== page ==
Interview 2, with Dr. Gary Slutkin. Gary is a physician, epidemiologist, infectious disease control specialist and Founder/Executive Director of Cure Violence.
The Chicago Bureau: How much of that violence that you aim to stem - alluded to the name ‘Cure Violence’ - is gang-related?
Slutkin: Probably 20 or 30 percent.
The Chicago Bureau: What type of violence is the majority of your efforts geared toward?
Slutkin: Interpersonal disputes that fall into the categories of Girls [fighting over women], Money, Disrespect and then a lot of Retaliation.
The Chicago Bureau: How do you recognize and anticipate when interpersonal disputes are about to explode into violent conflict?
Slutkin: One way is that there’s already been an event and a retaliation is expected. Then if there’s been a shooting, we have to talk to friends, find out what they’re thinking, and then we have to cool them down. So how do we find out about a shooting? About three ways - one is the hospital calls us. And that’s already organized with most hospitals in Chicago and in several other cities. So we go [to the hospital] for the purposes of helping the guy, should he live - and to prevent any retaliation. Another way we find out is that the police notify us. And the third way, which is arguably the most common, is street information. When [our staff] takes the pulse of the neighborhood, they’re kind of talking to people all the time. It’s also the way in which we learn about all kinds of different things that help us do prevention on the front end. So there’s the prevention of retaliation and there’s [the prevention of initial violence].
The Chicago Bureau: Cure Violence brands itself as being a support network for individuals who are “beyond the reach of traditional social support systems. They have dropped out of school, exhausted social services or aged out, and many have never held a legitimate job; their next encounter with the system is either to be locked up behind bars or laid out in the emergency room.” How do you determine that someone, especially a minor, is beyond traditional help and requires your assistance?
Slutkin: We have criteria for this. It has to do with whether they have access to weapons, if they have a big criminal history, if they’re involved with people who have done shootings, their age and things like that. The check ensures that our workers are really dealing with people who pose the highest risk and that they’re looking for people who are causing the most trouble. They’re looking for the guys who are active in a gang, or are leadership in a gang or are thought to be shooters.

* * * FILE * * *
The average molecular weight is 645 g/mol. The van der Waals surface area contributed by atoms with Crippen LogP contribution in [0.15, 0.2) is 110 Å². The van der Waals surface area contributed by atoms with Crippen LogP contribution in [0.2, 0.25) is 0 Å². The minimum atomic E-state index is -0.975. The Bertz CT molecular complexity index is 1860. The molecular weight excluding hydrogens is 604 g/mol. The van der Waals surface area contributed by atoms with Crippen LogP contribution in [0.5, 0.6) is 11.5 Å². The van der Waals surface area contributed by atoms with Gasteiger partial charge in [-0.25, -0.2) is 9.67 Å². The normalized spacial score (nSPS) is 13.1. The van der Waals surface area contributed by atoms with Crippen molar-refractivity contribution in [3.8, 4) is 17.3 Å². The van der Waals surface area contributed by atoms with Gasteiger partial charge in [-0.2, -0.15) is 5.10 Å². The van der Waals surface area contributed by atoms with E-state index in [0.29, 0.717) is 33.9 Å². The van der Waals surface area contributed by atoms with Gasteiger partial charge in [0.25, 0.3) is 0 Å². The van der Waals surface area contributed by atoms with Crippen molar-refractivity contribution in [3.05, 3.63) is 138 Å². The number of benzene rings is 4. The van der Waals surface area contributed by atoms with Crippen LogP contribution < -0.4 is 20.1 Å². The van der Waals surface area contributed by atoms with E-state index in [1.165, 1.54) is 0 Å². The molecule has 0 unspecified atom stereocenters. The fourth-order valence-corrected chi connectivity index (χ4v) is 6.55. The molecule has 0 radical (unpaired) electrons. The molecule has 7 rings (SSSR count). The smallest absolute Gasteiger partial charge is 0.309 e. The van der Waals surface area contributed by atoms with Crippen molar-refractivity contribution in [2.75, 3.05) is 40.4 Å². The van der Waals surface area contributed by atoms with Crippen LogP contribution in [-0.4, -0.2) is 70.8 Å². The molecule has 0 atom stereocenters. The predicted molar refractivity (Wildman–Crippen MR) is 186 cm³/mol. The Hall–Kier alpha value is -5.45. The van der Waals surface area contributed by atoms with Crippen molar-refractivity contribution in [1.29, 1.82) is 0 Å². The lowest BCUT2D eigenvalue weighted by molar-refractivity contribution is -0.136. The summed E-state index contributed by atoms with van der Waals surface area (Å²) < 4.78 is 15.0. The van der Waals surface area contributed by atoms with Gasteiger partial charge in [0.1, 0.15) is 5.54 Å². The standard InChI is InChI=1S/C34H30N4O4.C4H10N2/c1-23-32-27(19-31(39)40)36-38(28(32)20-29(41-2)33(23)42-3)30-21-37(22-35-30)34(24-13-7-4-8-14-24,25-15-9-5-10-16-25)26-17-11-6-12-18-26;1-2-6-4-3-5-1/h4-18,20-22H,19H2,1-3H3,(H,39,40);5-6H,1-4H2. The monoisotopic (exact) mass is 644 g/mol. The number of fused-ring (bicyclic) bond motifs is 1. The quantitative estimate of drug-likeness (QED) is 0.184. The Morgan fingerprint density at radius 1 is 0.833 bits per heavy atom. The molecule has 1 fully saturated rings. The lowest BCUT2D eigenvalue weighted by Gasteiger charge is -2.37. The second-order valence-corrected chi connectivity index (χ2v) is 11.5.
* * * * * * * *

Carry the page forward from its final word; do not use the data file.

The Chicago Bureau: You stated that engaging in violence can be a neurological habit, and that it takes intervention to shake people loose of that lifestyle. What kind of mind-changing, game-changing interruption do people require when you actually confront them on the street?
Slutkin: Think of it in two different categories. One is persuading someone out of something when they’re really angry and they’ve got their mind set on doing it - that’s what we call interruption of persuasion. The second is doing behavior change, which is longer term, so the next time they get angry, they have another set of responses to fall back on. So in other words, they don’t have to be persuaded. The starting point is that [Cure Violence is] talking to them with someone they already know and trust and whom they see as one of their own. Step two is talking with them in their own interest. They validate the complaint. Even though sometimes the complaints are wrong or they’re lies, they listen thoroughly. They’re buying time in order to cool down. And then they reframe, so instead of talking about that particular incident, they’ll talk with them about their kids, about their mom, and get them thinking about their longer term life. Behavior change means learning a new set of conflict resolution skills to try and practice.
The Chicago Bureau:Would you say Cure Violence is in any form a gang prevention program? What is the best way to decrease gang violence overall?
Slutkin: I think we’re better at reducing gang violence than most everyone. What is usually thought of as gang prevention means preventing someone from going in a gang. So there are a lot of programs across the country devoted to that, to prevent youth from going into a gang and also to bring people out of a gang. Those programs do not effectively drop the violence in a neighborhood because they don’t change the norms, and because just because they keep one kid from joining a gang doesn’t mean some other kid won’t. These things don’t, as a rule, reduce violence.
Featured Image Credit: Huffington Post